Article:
MONDAY, March 11, 2024 -- The COVID-19 virus can linger in the blood and tissue of patients for more than a year after they’ve shaken their initial infection, new findings show.

Researchers found pieces of SARS-CoV-2, the virus behind COVID, lingering in the blood for up to 14 months and in tissue samples for more than two years post-infection.

It’s possible that these viral fragments contribute to Long COVID symptoms experienced by as many as three in 10 people infected with COVID, researchers said.

“These two studies provide some of the strongest evidence so far that COVID antigens [immune system markers] can persist in some people, even though we think they have normal immune responses,” said Dr. Michael Peluso, an infectious disease researcher in the University of California, San Francisco School of Medicine.

Early in the pandemic, COVID was thought to be a short-term illness like the flu.

However, a growing number of patients have experienced Long COVID, a syndrome that causes a variety of health issues for months or even years, researchers noted. Symptoms can include brain fog, digestive problems, ongoing breathing difficulty and heart palpitations.

For this study, researchers first analyzed blood samples from 171 people infected with COVID.

Their ultra-sensitive test specifically looked for the COVID “spike” protein, which helps the virus break into human cells.

The likelihood of detecting leftover viral particles was about twice as high in people hospitalized for a severe case of COVID, researchers found. It also was higher for people who reported being sicker but were not hospitalized.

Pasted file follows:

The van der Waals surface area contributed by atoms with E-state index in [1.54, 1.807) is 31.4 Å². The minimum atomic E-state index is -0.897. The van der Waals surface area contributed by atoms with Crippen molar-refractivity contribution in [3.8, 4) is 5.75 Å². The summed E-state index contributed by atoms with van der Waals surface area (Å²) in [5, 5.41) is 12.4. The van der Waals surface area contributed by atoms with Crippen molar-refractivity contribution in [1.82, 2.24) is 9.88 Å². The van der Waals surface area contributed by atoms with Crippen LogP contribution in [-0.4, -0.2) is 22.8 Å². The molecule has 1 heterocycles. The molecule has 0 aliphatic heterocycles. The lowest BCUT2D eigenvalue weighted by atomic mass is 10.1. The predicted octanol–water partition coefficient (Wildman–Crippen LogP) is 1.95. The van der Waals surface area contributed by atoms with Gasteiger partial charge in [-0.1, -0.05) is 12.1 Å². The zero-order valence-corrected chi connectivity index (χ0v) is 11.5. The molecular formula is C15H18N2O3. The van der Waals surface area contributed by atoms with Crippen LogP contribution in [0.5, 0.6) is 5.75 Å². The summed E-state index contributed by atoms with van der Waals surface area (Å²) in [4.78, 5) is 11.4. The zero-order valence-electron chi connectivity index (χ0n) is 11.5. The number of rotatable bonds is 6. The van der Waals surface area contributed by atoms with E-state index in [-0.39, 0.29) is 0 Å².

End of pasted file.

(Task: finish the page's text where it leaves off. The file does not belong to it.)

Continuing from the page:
“As a clinician, these associations convince me that we are on to something, because it makes sense that someone who had been sicker with COVID would have more antigen that can stick around,” Peluso said.

The researchers then turned to the UCSF Long COVID Tissue Bank, which contains samples donated by patients who’ve tussled with the infectious disease.

They detected pieces of viral genetic material for up to two years after infection, even though there was no evidence the patient had become reinfected.

They found this leftover COVID virus in connective tissue where immune cells are located, suggesting that the viral fragments were causing the immune system to attack.

And in some samples, the researchers found the virus could be active.

More research is needed to determine whether these lingering particles contribute to Long COVID, Peluso said.

Based on these findings, it could be that monoclonal antibodies or antiviral drugs might be able to help people with Long COVID by flushing the remaining virus from their bodies, Peluso said. His team is pursuing multiple clinical trials to test this possibility.

“There is a lot more work to be done, but I feel like we are making progress in really understanding the long-term consequences of this infection,” Peluso said.

These findings were presented at the Conference on Retroviruses and Opportunistic Infections, which took place last week in Denver. Findings presented at medical meetings should be considered preliminary until printed in a peer-reviewed journal.

More information

The U.S. Centers for Disease Control and Prevention has more about Long COVID.

SOURCE: University of California, San Francisco, news release, March 7, 2024